Castle Mound
Castle Mound
Folk Museum
Folk Museum

Barnwell Priory was founded in 1092, originally on Castle Hill, but later moved to area now known as Riverside, by the Elizabeth Way bridge. There is little left now apart from a church, St Andrews the Less, and a building known as the Cellarer's Checker (see right). There were many other religious houses founded in Cambridge, including St Rhadegund's Nunnery, which gave its name to Maid's Causeway, and later became Jesus College. King John granted a charter to Cambridge in 1201. The city council still own the charter of 1207.

The first recorded date connected with Cambridge University was 1209, when some Oxford students moved to Cambridge. Peterhouse, the first college, was founded in 1284. From this point, various colleges were founded. Some amalgamated previous colleges, or took over from priories, such as St Rhadegund. Corpus Christi was founded by the Guilds of Cambridge. As the university grew, trouble broke out between Town, the people who lived in Cambridge, and Gown, the students. The centre of the town was now definitely within the loop of the river, although you can still see older houses on the lower parts of Castle Hill, such as the Cambridge Folk Museum or Museum of Cambridge, as it is now called (see left).

Cellarers Exchequor
Cellarers Exchequor
Christ's gatehouse
Christ's gatehouse

Another old building is the School of Pythagoras in St John's college, the oldest University building in Cambridge still in active use, but originally a town house.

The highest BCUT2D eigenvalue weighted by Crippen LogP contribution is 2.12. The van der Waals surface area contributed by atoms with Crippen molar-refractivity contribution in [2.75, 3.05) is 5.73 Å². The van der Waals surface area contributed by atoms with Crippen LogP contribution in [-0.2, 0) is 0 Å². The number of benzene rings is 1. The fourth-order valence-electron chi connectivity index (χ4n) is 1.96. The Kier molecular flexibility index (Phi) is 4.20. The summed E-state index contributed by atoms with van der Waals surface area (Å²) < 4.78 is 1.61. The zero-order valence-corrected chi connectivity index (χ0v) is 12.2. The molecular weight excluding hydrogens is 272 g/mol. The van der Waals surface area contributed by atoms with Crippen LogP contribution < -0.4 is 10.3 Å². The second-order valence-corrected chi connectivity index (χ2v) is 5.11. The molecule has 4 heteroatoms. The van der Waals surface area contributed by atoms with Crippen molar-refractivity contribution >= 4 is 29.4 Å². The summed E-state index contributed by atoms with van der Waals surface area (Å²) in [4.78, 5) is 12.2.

Henry VIII removed control of the university colleges from the religious bodies which had previously controlled them. There was a lot building at this time, including most of the splendid gatehouses (see left), and Kings College Chapel was finished (see right).

Oliver Cromwell was educated at Sidney Sussex College, and was elected Member of Parliament for Cambridge in 1640. Previously he had been MP for Huntingdon. He became Lord Protector of England, and beheaded King Charles I. After Cromwell died, Charles II became king, and Cromwell's head was displayed as the head of a traitor. The head is now buried in Sidney Sussex college, but they won't say where! Cromwell now has a statue outside the House of Commons in London.

Kings College Chapel
Kings College Chapel
Hobson's Conduit
Hobson's Fountain
In 1614, Cambridge needed a new water supply. Thomas Hobson built a causeway bringing water from springs at Nine Wells near Shelford outside Cambridge into the city centre. The channels still run along Trumpington Street (see right), although the conduit fountain has been moved from the market place to the corner of Lensfield Road (see left). Thomas Hobson hired out horses, but hirers had to take the horse closest to the door. This led to the expression "Hobson's Choice" meaning "No choice"! There is a Hobson Street in the centre of Cambridge.